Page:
Phenomenology Of Pdd And Td

The term tardive dyskinesia covers a wide range of abnormal movements. Early descriptions emphasized that TD typically involves face, mouth, and muscles of mastication. However, Jeste and Wyatt (1982, footnote, p. 51) comment that this early emphasis may have biased many subsequent descriptions. In their own catalog of the phenomenology of TD, abnormal movements could occur in any part of the motor apparatus, including tongue, lips and face, neck and trunk, upper or lower limbs, and even the...

Other Disorders Involving The Basal Ganglia

The disorders which have been the focus in Part II of this book are those whose primary pathological basis is known or strongly suspected as having a location in the basal ganglia (usually in the striatum). For these disorders, basic pathology (or neuro-chemical pathology) correlates well with their various symptom profiles. Hence, these disorders can be defined as distinct entities. They can then be the subject of theoretical analysis, to establish why, in terms of causal reasoning, the...

Neuropathology And Pathophysiology Of Disorders Of The Basal Ganglia

The primary objective of Part II of this monograph, dealing with disorders of the basal ganglia, is to show how the symptoms of these disorders can be incorporated into the theory of basal ganglionic function, described in Part I, so far based mainly on evidence from the normal brain. As a start, it is necessary to summarize the basic neuropathological processes underlying some of the major disorders of the basal ganglia. Mainly, the essential pathology is degenerative cell loss of a variety of...

Inflexibility Of Adjustments Of Posture And Gait In Parkinsons Disease

The previous section was concerned with selection of dimensions for attention and of behavior-related cell assemblies. Behavioral output should include automatic adjustments of gait or posture, normally thought of as motor functions. In Parkinson's disease there are, besides the classic motor symptoms, many abnormalities in gait and posture. Often these normal functions and their abnormalities in Parkinson's disease are spoken of in terms of postural reflexes. However, there are several...

Huntingtons Disease

In developing arguments for the basic theory of the basal ganglia, reference has already been made to Huntington's disease. The differential loss of striatal neurons of origin of the indirect versus direct pathways, leading respectively to hyper- versus hypokinetic symptoms, was important evidence contributing to the postulated opposite behavioral roles of those two pathways through the basal ganglia. Here, some further discussion is added on to the details of motor and other phenomenology of...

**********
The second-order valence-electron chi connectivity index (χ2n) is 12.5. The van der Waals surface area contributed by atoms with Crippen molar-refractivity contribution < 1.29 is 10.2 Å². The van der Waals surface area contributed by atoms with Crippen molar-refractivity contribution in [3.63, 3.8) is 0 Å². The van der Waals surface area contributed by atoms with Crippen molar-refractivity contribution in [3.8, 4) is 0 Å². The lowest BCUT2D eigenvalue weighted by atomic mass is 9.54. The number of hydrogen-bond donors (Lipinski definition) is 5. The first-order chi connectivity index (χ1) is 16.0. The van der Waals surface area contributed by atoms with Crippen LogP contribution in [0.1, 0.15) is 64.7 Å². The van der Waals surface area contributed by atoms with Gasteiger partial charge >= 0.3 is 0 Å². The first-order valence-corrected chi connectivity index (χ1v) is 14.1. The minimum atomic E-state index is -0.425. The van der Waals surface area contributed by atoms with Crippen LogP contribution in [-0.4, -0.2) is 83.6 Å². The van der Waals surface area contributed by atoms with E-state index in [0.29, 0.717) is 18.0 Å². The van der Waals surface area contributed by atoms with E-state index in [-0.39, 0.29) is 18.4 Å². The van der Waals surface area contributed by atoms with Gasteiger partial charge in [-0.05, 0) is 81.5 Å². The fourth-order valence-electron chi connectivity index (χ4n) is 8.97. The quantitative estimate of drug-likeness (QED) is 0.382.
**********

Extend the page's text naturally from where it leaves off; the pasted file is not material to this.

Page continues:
Dopaminergic And Cholinergic Receptor Subtypes

In Section 9.5 (see also Figure 9.2), it was proposed that therapy for psychosis with D2-blocking drugs is an indirect effect. It was suggested that it depends first on activation of cholinergic neurons, which leads to increased ACh release, and then activation of M4 muscarinic receptors on other striatal cells. This in turn leads to reduction in cAMP formation, itself mediating the abnormal synaptic plasticity supposed to be involved in active phases of psychosis. As part of the same...

Direct Connections From Basal Ganglia To Brain Stem And Their Role In Parkinsonian Akinesia And Rigidity

Two symptoms given prominence in descriptions of Parkinson's disease akinesia and rigidity are improved little by thalamotomy, unlike the symptom of tremor (see Section 8.6), although all three symptom classes are alleviated by STN lesions. Akinesia and rigidity are often associated in Parkinson's disease, and appear to represent a subtype different from that in which tremor predominates (see Section 8.1). Jellinger (1999) suggests, on the basis of neuropathological studies, that in this...

The Goad And The Halter In Parkinsons Disease

Oliver Sacks is of the clear opinion that the above-mentioned symptoms are not the core features of Parkinson's disease. In the introduction to Awakenings, he mentions that the very first qualities of Parkinson's disease to be described were festination and pulsion. In objective terms these consist of hurried movements (e.g., of gait or in writing), although the hurried movements may become smaller and smaller in amplitude and so come to an uncontrolled halt. Subjectively they are often...